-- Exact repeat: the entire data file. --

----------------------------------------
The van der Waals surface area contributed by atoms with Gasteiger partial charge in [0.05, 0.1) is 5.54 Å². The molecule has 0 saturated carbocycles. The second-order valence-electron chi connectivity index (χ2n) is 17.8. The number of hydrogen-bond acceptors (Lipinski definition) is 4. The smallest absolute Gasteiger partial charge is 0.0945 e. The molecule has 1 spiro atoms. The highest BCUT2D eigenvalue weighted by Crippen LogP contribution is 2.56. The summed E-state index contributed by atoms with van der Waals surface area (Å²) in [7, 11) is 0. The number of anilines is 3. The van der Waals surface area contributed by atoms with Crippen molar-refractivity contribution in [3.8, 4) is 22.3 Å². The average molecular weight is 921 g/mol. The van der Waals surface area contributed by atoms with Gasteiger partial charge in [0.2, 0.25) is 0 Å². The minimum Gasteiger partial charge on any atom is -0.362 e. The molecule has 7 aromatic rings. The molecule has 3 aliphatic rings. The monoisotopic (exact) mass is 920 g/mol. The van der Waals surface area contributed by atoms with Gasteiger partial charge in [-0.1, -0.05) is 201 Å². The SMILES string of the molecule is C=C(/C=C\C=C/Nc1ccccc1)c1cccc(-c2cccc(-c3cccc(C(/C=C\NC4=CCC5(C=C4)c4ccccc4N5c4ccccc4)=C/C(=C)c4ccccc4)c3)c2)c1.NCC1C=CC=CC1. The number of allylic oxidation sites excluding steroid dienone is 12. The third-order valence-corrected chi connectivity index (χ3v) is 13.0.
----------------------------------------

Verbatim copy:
The van der Waals surface area contributed by atoms with Gasteiger partial charge in [0.05, 0.1) is 5.54 Å². The molecule has 0 saturated carbocycles. The second-order valence-electron chi connectivity index (χ2n) is 17.8. The number of hydrogen-bond acceptors (Lipinski definition) is 4. The smallest absolute Gasteiger partial charge is 0.0945 e. The molecule has 1 spiro atoms. The highest BCUT2D eigenvalue weighted by Crippen LogP contribution is 2.56. The summed E-state index contributed by atoms with van der Waals surface area (Å²) in [7, 11) is 0. The number of anilines is 3. The van der Waals surface area contributed by atoms with Crippen molar-refractivity contribution in [3.8, 4) is 22.3 Å². The average molecular weight is 921 g/mol. The van der Waals surface area contributed by atoms with Gasteiger partial charge in [0.2, 0.25) is 0 Å². The minimum Gasteiger partial charge on any atom is -0.362 e. The molecule has 7 aromatic rings. The molecule has 3 aliphatic rings. The monoisotopic (exact) mass is 920 g/mol. The van der Waals surface area contributed by atoms with Gasteiger partial charge in [-0.1, -0.05) is 201 Å². The SMILES string of the molecule is C=C(/C=C\C=C/Nc1ccccc1)c1cccc(-c2cccc(-c3cccc(C(/C=C\NC4=CCC5(C=C4)c4ccccc4N5c4ccccc4)=C/C(=C)c4ccccc4)c3)c2)c1.NCC1C=CC=CC1. The number of allylic oxidation sites excluding steroid dienone is 12. The third-order valence-corrected chi connectivity index (χ3v) is 13.0.